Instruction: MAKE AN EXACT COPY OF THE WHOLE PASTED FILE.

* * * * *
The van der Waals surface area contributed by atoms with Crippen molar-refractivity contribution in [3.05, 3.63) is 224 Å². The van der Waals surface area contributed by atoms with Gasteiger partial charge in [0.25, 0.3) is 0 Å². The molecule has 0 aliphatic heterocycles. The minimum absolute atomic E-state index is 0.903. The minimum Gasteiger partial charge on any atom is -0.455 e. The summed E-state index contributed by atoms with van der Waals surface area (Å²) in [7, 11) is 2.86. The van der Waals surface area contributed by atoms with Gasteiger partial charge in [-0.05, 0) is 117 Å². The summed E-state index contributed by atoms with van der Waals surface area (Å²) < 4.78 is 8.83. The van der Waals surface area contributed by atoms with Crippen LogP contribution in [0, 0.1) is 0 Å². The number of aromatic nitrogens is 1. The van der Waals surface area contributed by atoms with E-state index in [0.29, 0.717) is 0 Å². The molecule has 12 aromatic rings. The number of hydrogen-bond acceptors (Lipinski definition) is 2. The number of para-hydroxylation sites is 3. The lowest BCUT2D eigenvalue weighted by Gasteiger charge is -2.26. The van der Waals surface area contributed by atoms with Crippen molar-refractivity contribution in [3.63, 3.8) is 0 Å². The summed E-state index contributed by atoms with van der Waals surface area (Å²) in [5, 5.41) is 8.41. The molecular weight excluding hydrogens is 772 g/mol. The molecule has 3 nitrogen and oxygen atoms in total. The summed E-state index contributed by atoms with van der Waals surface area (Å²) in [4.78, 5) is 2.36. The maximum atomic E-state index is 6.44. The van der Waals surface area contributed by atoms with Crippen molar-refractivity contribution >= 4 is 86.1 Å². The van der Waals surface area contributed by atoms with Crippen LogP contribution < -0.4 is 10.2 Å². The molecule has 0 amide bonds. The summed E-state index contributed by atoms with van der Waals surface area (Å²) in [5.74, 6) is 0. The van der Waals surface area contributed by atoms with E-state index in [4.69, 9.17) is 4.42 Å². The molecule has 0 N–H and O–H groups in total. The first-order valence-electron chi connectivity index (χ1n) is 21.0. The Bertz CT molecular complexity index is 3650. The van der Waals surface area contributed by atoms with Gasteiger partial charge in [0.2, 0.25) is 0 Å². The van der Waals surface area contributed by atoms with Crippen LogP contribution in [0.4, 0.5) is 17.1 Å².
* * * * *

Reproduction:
The van der Waals surface area contributed by atoms with Crippen molar-refractivity contribution in [3.05, 3.63) is 224 Å². The van der Waals surface area contributed by atoms with Gasteiger partial charge in [0.25, 0.3) is 0 Å². The molecule has 0 aliphatic heterocycles. The minimum absolute atomic E-state index is 0.903. The minimum Gasteiger partial charge on any atom is -0.455 e. The summed E-state index contributed by atoms with van der Waals surface area (Å²) in [7, 11) is 2.86. The van der Waals surface area contributed by atoms with Gasteiger partial charge in [-0.05, 0) is 117 Å². The summed E-state index contributed by atoms with van der Waals surface area (Å²) < 4.78 is 8.83. The van der Waals surface area contributed by atoms with Crippen LogP contribution in [0, 0.1) is 0 Å². The number of aromatic nitrogens is 1. The van der Waals surface area contributed by atoms with E-state index in [0.29, 0.717) is 0 Å². The molecule has 12 aromatic rings. The number of hydrogen-bond acceptors (Lipinski definition) is 2. The number of para-hydroxylation sites is 3. The lowest BCUT2D eigenvalue weighted by Gasteiger charge is -2.26. The van der Waals surface area contributed by atoms with Crippen molar-refractivity contribution in [3.63, 3.8) is 0 Å². The summed E-state index contributed by atoms with van der Waals surface area (Å²) in [5, 5.41) is 8.41. The molecular weight excluding hydrogens is 772 g/mol. The molecule has 3 nitrogen and oxygen atoms in total. The summed E-state index contributed by atoms with van der Waals surface area (Å²) in [4.78, 5) is 2.36. The maximum atomic E-state index is 6.44. The van der Waals surface area contributed by atoms with Crippen molar-refractivity contribution >= 4 is 86.1 Å². The van der Waals surface area contributed by atoms with Crippen LogP contribution < -0.4 is 10.2 Å². The molecule has 0 amide bonds. The summed E-state index contributed by atoms with van der Waals surface area (Å²) in [5.74, 6) is 0. The van der Waals surface area contributed by atoms with E-state index in [4.69, 9.17) is 4.42 Å². The molecule has 0 N–H and O–H groups in total. The first-order valence-electron chi connectivity index (χ1n) is 21.0. The Bertz CT molecular complexity index is 3650. The van der Waals surface area contributed by atoms with Gasteiger partial charge in [0.2, 0.25) is 0 Å². The van der Waals surface area contributed by atoms with Crippen LogP contribution in [0.4, 0.5) is 17.1 Å².